WHAT in the VICTIM-BLAMEY BULLSHIT did I JUST READ???
Okay, listen, I’m on board with the consensual monster-fucking. No question.
I will read ten bajillion versions of the same basic Beauty & the Beast plot where we literally or metaphorically marry the creepy creature, and then discover that that there is actually a soulmate. Great! Gets me every time!
I am even fully down for the variations where the monster love interest has totally non-human anatomy – it requires authorial creativity that I enjoy, and sometimes even manages to buck heteronormative definitions of sex and replace them with genuine human connection. Great! Full of potential!
There are about two thirds of this book that do that (minus the bucking heteronormativity part – these two can’t keep a consistent idea of whether they’ve had sex or not for five minutes until there’s an albeit-tentacled penis involved, though they sure do try). Our heroine and her monster love interest form a bond. They connect. They figure each other out – emotionally and physically. They have wall-to-wall biologically inadvisable sex. It’s a good time!
And then the LAST third of the book happens.
And we…go in perhaps the grossest direction possible.
There’s no gentle way to describe this, so I’m just going to be blunt:
We meet the woman our monster love interest considers to be the ex that broke his heart.
Except, from her perspective, he kidnapped and raped her.
And she’s supposed to be the ANTAGONIST here. Because she broke his heart. Because he didn’t KNOW that he RAPED HER because she didn’t communicate WELL ENOUGH, APPARENTLY.
Our heroine blames this woman for not clearly communicating a no. Even after being told, quite clearly, that she was afraid if she said no she would be killed.
So she waited. And let her captor literally magically re-arrange her organs to fit his literal tentacled penis. And then she ran away with a demon, because at least that was a doom that she CHOSE.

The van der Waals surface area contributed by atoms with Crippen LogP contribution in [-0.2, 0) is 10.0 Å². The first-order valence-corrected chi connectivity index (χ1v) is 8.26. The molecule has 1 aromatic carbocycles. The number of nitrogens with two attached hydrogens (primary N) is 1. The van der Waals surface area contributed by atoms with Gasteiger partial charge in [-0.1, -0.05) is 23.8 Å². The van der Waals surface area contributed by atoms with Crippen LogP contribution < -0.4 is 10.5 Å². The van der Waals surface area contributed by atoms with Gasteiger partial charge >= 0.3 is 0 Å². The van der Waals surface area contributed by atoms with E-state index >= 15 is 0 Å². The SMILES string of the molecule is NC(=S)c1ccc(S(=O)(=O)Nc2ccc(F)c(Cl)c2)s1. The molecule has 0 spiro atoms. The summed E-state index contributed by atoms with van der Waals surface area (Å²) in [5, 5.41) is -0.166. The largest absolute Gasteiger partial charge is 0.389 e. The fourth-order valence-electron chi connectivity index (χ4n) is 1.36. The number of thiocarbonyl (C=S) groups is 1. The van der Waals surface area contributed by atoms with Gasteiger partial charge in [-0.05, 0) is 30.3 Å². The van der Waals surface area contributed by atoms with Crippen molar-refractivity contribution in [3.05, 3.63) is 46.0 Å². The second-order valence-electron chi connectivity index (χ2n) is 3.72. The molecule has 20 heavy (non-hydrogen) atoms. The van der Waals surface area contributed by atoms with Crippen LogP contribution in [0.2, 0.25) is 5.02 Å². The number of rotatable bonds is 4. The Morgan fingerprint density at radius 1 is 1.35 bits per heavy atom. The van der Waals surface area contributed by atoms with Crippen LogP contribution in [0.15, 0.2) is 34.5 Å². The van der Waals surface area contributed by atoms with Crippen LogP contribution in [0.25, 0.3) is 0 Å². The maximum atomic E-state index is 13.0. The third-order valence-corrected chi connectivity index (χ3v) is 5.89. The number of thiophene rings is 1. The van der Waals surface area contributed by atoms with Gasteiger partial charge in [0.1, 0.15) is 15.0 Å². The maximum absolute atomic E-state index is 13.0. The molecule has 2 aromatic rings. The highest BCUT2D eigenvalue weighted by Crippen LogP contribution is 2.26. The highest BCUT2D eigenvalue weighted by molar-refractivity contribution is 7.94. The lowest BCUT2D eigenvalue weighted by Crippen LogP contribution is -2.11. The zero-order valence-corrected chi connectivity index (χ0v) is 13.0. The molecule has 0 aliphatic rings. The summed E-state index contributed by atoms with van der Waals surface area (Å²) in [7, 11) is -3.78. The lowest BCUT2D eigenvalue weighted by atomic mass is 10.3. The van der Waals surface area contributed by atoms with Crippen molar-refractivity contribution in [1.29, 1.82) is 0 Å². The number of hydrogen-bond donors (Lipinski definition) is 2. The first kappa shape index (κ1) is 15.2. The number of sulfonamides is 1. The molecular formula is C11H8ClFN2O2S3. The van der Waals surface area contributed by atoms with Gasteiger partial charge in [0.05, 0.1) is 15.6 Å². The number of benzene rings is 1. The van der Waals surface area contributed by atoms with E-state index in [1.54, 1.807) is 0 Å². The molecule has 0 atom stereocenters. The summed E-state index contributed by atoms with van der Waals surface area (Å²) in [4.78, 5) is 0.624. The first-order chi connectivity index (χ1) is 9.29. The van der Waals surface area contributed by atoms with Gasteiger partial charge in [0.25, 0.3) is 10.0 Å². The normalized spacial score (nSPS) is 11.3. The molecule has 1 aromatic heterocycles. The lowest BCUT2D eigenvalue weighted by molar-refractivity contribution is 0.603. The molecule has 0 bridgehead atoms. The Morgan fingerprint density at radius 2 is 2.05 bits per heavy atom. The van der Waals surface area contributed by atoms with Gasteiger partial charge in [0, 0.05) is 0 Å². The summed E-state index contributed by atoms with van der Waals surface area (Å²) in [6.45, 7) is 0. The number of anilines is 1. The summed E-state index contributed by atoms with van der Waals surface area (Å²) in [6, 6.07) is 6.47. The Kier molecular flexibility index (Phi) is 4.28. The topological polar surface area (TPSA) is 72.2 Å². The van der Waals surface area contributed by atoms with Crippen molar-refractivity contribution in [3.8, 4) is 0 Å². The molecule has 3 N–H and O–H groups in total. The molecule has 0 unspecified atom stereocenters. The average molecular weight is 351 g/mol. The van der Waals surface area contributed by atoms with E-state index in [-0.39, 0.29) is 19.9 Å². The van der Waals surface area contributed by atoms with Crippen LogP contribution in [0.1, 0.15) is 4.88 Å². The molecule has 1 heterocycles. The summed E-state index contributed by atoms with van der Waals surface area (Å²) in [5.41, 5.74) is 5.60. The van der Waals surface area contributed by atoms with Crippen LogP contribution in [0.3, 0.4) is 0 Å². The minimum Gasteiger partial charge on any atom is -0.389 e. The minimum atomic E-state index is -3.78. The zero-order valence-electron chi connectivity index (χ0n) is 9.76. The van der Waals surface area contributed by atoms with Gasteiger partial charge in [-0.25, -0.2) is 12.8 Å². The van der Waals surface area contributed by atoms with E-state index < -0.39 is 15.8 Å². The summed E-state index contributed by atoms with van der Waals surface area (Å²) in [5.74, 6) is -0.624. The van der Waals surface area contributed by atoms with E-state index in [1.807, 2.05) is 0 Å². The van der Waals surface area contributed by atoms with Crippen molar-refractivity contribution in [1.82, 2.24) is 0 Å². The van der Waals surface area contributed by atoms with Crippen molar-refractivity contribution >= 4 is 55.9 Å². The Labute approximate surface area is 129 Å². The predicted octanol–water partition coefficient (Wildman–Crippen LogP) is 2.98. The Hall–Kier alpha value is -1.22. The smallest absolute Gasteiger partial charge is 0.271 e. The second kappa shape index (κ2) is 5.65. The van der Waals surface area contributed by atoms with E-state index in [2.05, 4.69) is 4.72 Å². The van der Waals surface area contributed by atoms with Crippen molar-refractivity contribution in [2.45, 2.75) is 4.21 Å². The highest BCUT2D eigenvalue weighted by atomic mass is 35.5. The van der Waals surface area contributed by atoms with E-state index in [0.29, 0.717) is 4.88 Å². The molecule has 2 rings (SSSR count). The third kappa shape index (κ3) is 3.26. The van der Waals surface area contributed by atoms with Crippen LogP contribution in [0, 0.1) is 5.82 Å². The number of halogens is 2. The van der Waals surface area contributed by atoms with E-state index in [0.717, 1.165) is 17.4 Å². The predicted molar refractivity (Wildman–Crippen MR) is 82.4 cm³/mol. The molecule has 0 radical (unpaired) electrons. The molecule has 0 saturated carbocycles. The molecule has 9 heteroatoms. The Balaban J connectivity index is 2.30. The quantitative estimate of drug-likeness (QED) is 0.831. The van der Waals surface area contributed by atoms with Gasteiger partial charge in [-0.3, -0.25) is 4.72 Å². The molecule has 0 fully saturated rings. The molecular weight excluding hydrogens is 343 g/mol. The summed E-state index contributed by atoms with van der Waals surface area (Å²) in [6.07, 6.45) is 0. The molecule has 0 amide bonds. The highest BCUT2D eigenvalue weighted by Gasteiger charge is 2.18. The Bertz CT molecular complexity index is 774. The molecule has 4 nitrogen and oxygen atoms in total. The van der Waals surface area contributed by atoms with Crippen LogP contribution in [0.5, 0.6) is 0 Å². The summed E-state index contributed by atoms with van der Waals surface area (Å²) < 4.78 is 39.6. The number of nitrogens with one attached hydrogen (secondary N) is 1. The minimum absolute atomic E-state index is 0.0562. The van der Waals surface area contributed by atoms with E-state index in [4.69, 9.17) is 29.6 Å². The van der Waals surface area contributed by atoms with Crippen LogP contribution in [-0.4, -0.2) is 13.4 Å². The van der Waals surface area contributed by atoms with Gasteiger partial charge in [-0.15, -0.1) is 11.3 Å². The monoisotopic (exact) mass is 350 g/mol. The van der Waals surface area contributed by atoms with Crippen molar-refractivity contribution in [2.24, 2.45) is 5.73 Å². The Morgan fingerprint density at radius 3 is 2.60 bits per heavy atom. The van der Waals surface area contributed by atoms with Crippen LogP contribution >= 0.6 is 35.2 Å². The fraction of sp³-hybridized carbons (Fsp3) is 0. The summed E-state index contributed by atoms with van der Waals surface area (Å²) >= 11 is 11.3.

I’ll say it again: this is our antagonist. This is the bad guy. This is the person we’re narratively NOT supposed to be able to forgive. This is the plot device that says “look how cruel a person can be, never managing to see past the monster.”
And…okay, here’s the thing: I’m trying to come up with a generous way to frame this. Because there is maybe a version of this story where nobody is truly in the wrong: we have a monster gradually becoming more human, we have the person who brings out that humanity, and we have another person that he hurt severely before he was capable of seeing what that even meant.
There is a story there where everyone is hurt, and everyone is healing, and everyone is trying to be better than the creature they once were.
But that isn’t THIS story.
This story thinks it’s not rape if you didn’t shout no loudly enough.
And you’re besmirching the good name of an upstanding tentacle-penised young man by blaming anyone but yourself.
If I had not been reading this book on kindle, I would have simply given in to the impulse to yeet it right out the window and into oncoming traffic.
Much (exasperated) love,
Cannonball Read 15 BINGO: In the Wild
(Because even if you’re only in the woods because you’ve been kidnapped by a skeleton demon thing – you are still in the woods! That’s, like, almost camping. Sort of!)